Wednesday, July 02, 2014

Weeding JACKPOT: Another One Hour Patio!


The Chicago weather has been perfect for weed growth and ice cream. It rains every day. It's so steamy outside that our windows are covered with condensation in the morning. It's New Orleans without the rum and beignets and gumbo and charm.

So, I promised myself that once we got a cool day, I'd go out and do some really aggressive weeding. And so I did... but I didn't expect to hit the jackpot.
I made a copper teepee here last year but it kept falling over. 

 This is an area I kept better control of last year, if only because we had less rain. I've been meaning to get out there for weeks, to the point where I've been photographing it to urge me on, but between the heat and the mosquitoes, I just really needed a cool day. And today was THE day.

THIS is why I garden. Heck, THIS is what I live for!

I pulled out a few chunks of reed canary grass and noticed flagstone underneath. I excitedly kept digging and pulling the poison ivy, creeping Charlie, buckthorn, goldenrod, Adenophora and more until I unearthed and entire forgotten patio!
The teepee was never really in the dang ground! It kept hitting flagstone before!
WHY is it that this stuff happens when my Polar Loop is charging? Because I'm pretty sure I just got my full day's activity out there. It took less than an hour and now I have a great place to put the bench my neighbor gave us. After I glitter it.

Friday, June 20, 2014

Cluster Luck: A little somethin' in the Earth's darkest kitchen

A David Austen 'Munstead Wood' rose with a snippet of Borage, Rue and  'Dark Towers' Penstemon in a vintage, thrifted vase covered with sea shells, glitter and whoknowswhatelse


Dark hole of a kitchen

Wednesday, June 18, 2014

The Mannequin: In Case You Were Wondering

I think it would come as a shock to many if I said that, occasionally, I put a lot of thought into my hare-brained ideas.

Let me start with this video:
How did you do? Uh huh. I thought so.

Well, I don't need to ask you to pay attention to the lady wearing white in my garden. She asks ALLLLLLLLLL by herself.
She quietly speaks SO LOUDLY that you don't even notice the giant dead patch in the Arborvitae behind her.

See it now???

When we moved in, there was a giant plastic trellis with a trumpet vine growing on it that was placed a little too close to the line of Arborvitae. It's not that I don't love trumpet vine, I do, when it's out on the 3rd acre of your yard or when I drive past it on a telephone pole on a country road, in another state. Here, it was trying to grow into the siding on the house and through the window screens. Frankly, I was afraid it was going to come after me and my family. So we removed it and the trellis.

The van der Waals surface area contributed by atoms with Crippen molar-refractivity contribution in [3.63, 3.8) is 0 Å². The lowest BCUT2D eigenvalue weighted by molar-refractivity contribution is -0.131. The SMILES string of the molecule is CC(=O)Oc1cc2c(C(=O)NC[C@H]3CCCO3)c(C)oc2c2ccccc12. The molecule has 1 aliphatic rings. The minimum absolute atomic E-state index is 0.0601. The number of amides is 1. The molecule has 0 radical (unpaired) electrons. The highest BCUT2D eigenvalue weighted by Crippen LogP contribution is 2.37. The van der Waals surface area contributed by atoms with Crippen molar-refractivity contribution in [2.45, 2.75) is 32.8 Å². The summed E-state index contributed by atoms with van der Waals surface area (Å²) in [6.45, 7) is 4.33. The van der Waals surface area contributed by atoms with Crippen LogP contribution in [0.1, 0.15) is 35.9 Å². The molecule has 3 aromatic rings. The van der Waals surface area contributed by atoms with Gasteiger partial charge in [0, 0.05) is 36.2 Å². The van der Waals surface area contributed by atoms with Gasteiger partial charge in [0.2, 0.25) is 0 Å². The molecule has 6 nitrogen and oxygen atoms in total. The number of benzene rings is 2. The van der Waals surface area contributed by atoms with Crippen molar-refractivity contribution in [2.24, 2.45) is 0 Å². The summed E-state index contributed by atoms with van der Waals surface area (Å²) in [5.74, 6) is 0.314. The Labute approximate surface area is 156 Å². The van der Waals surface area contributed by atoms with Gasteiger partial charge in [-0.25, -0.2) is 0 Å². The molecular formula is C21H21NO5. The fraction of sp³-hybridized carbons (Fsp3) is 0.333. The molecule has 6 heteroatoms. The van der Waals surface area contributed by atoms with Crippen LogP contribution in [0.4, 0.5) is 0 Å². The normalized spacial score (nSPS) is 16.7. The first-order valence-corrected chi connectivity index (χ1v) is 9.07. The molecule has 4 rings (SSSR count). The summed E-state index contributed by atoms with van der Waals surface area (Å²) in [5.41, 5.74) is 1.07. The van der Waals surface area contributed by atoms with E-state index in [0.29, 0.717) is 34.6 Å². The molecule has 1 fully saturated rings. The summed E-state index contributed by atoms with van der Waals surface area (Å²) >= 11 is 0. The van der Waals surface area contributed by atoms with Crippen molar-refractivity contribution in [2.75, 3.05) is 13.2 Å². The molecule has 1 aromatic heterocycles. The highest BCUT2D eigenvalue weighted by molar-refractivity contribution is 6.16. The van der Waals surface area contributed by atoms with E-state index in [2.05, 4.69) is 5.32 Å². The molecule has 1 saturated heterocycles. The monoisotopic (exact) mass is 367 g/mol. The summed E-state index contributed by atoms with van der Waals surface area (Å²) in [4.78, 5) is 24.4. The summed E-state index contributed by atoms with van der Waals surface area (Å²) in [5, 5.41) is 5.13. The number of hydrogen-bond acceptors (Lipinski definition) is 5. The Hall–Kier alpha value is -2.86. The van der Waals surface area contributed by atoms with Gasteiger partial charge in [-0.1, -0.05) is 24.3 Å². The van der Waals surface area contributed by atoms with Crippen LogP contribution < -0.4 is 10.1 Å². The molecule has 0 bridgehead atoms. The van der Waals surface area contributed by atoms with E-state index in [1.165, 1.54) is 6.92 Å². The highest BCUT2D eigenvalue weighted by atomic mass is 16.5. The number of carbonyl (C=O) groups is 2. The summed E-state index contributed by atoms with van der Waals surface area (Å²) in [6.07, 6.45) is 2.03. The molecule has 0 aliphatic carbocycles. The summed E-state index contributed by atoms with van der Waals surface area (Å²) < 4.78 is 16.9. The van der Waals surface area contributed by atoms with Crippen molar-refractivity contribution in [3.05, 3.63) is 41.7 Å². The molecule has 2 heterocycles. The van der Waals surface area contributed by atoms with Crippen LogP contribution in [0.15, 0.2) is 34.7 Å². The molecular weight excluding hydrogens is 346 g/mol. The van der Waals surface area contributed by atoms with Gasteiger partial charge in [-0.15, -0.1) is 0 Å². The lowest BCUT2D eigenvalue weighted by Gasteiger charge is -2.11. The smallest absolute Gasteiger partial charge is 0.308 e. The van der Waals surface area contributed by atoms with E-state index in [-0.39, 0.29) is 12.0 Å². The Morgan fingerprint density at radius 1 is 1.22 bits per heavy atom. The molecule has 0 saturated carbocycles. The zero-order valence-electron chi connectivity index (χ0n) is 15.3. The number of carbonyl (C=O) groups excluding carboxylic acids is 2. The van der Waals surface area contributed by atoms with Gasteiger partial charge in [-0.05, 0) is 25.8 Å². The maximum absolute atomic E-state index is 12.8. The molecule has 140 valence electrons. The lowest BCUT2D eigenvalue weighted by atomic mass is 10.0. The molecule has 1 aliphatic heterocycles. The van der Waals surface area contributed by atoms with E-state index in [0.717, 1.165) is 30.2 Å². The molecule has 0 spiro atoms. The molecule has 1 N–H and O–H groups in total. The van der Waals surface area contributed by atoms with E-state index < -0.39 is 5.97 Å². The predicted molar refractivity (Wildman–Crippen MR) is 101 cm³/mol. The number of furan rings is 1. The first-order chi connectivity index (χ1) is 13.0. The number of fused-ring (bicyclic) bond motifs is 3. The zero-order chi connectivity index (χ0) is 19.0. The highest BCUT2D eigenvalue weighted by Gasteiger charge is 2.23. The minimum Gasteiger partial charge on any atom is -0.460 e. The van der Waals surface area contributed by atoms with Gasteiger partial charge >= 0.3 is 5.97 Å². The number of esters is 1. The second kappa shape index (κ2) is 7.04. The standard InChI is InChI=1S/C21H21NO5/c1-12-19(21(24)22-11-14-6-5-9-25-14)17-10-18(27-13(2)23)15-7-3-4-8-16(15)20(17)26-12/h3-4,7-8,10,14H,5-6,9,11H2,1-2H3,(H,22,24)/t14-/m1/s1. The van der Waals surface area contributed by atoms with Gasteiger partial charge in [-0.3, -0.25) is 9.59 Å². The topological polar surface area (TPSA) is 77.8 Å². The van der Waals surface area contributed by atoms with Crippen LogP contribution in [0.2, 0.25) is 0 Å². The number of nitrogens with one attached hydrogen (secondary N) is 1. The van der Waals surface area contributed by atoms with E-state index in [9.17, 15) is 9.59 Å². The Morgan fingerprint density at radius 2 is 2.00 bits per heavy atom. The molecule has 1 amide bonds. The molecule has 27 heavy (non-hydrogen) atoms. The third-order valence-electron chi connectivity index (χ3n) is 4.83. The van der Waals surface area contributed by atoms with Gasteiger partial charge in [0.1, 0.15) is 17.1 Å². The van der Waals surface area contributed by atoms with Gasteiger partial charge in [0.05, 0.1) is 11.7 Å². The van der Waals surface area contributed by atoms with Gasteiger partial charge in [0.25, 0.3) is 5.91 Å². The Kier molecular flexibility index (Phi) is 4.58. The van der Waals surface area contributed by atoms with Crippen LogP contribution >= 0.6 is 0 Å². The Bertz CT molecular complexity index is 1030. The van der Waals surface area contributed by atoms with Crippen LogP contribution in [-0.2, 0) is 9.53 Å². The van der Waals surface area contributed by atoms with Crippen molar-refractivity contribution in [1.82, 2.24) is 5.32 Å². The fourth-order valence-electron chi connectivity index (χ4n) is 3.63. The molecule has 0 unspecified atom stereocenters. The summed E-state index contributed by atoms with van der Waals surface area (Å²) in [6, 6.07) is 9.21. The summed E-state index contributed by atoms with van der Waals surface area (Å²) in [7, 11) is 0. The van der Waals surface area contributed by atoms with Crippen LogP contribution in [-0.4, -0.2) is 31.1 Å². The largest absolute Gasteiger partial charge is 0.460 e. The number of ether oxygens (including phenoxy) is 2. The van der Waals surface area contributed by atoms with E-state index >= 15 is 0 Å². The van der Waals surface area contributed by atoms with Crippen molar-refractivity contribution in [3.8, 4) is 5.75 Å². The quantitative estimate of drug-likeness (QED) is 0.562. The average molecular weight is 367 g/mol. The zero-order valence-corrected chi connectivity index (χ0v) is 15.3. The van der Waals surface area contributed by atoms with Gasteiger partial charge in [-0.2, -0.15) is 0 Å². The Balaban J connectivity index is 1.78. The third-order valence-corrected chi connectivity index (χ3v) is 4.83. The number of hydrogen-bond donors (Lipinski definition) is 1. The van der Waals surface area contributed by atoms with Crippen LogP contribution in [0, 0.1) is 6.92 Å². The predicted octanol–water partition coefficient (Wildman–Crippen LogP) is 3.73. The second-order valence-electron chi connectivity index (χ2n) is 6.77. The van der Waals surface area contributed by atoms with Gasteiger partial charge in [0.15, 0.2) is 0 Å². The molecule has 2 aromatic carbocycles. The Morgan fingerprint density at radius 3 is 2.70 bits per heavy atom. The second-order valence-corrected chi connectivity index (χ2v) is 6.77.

Of course it continues to plan its next attack, daily, but that's another post for another day.


After we removed it, there was a huge bald spot left in the Arbs. I spent a lot of time thinking about what would redirect the eye, instead of pointing a finger and drawing attention to the large rectangle of death.
I had a large topiary form of a woman there for a while, she wasn't bold and naked enough to do the job.

Does it work? I'm no longer a good judge because I ALWAYS see the dead spot. But people who come to visit never notice, until I point it out.

Monday, June 16, 2014

The Best Laid Plans: Begging My Hollyhocks to Think of Baseball

I had this plan for a corner of my garden and that got all blown to shittereens thanks to a freaky freezy spring and dang-blasted polar vortex. The PLAN was to have a large 'Black Lace' Elderberry in the back, peeping through some black Hollyhocks, with a thick fog of bronze fennel and an arching, silvery Echinops ritro setting all that schizz off. 


WELL. The freaking Sambucus got nipped by the cold in the second freaking week of freaking MAY. The top was nipped by frost so instead of growing tall, she's now growing WIDE. And while I sympathize with that specific problem, IT WAS NOT IN MY PLAN. Also? My 3rd year Echinops ritro died in winter, so now I have a shrimpy baby one fighting a street gang of fennel for the light of day.
Taken while the Salvia 'Madeline' was blooming a few weeks ago


At some point, I went out and fed the Elderberry and Echinops 5 gallons of Moo Poo Tea in a feverish fit. Of course that golden elixir went on to supersize the freaking Hollyhocks and flipping fennel that surrounds.
That's the thing about gardening, you think you're in charge but you just pay the bills, bro.
A week later, Madeline is starting to fade, bronze Fennel is smoking UP!


Madeline is gone, a week later, and the Chocolate Eupatorium is finally seeing some sky.  Hollyhocks are tall as me. 

So, despite my asking the Hollyhocks, everyday, to think of baseball- they popped today. I wish they could have held one just a little bit longer, the Elderberry was just about to catch up.
Taken just now, a few Hollyhock buds have blown in the middle, tall dark and HANDSOME. If you can tell, the Elderberry in back has a lot of girth, but not length. 

Thursday, June 12, 2014

Summer Lovin' for my Front Door (summer pots)


 Here is what my spring-themed container set-up at my front door looked like:
I was glad for those sad Forsythia twigs to GO....



 More photos and excuses for my bizarre choices can be found here.